Barr Foundation Gives Big for Youth Arts

Not only is the Barr Foundation supporting Boston's rich arts and culture, it's safeguarding it for future generations. Instead of handpicking a few youth arts programs here and there, the philanthropic bigwig announced a massive grant program that will benefit 15 youth arts programs in the city of Boston. Consequently, the Boston Children's Chorus and the Boston Youth Symphony Orchestra are two of the fortunate organizations reaping the benefits this year. (See Barr Foundation: Boston Area Grants.)

In 2011, following extensive conversations with local arts organizations about how they were responding to a challenging economy and the departure of several longtime, institutional funders of arts and culture in Boston, Barr has decided to divide its arts giving into two categories: Major & Midsized Institutions and Youth & Arts. Although arts and culture receives only one-third of Barr's total arts budget, there's still plenty to go around. The Boston Children's Chorus has been combining an ambitious agenda for both artistic excellence and social change for more than five decades. There are currently some 450 child singers in the chorus, all from various diverse neighborhoods in four Boston locations. The Boston Youth Symphony Orchestra also has been engaging Boston's youth in the musical scene for more than 50 years, with professional training for grades K-12.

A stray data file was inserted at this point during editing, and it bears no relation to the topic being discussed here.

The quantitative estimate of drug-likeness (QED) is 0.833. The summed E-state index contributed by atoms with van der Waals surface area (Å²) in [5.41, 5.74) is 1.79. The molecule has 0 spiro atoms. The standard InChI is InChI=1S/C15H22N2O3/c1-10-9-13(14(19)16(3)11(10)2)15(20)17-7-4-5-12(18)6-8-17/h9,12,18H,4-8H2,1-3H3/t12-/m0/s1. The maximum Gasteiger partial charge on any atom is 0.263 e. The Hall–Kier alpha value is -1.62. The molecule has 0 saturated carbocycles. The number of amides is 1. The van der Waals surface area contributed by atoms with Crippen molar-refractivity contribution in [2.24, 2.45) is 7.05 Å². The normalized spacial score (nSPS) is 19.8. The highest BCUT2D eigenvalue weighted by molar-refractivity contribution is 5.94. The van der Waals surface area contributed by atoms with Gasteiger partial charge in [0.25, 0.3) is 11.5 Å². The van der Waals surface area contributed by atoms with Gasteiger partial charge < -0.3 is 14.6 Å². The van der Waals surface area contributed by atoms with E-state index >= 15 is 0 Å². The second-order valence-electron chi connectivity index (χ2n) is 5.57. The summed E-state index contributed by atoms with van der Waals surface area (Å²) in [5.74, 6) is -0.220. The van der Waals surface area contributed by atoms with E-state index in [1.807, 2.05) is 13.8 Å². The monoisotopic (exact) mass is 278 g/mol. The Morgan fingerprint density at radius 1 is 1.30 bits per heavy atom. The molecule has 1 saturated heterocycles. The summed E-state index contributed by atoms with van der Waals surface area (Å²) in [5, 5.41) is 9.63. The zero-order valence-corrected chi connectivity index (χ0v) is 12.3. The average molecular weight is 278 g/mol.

The Barr Foundation loves the arts, so naturally it's a great place to turn to if your nonprofit is introducing the city's youth to the finer things in life. Programs that either aid in-school arts instruction or bridge the gap between aspiring artist students and working professional artists have the best shot at a grant. However, it's no secret that Barr's latest hot-button issue is climate change, so the foundation is open to proposals to use the arts as a way to raise awareness or inspire action on the issue. (Read Barr Foundation Arts and Culture Senior Program Officer E. San San Wong's IP profile.)

Grant proposals are considered by Barr trustees on a quarterly basis. Like many Boston foundations, Barr doesn't accept unsolicited grant proposals. But unlike many of those other foundations, Barr is willing to listen to your ideas. For fundraisers who feeltheir work aligns with Barr's strategies, the best way to introduce their work to Barr is to complete the foundation’s inquiry form.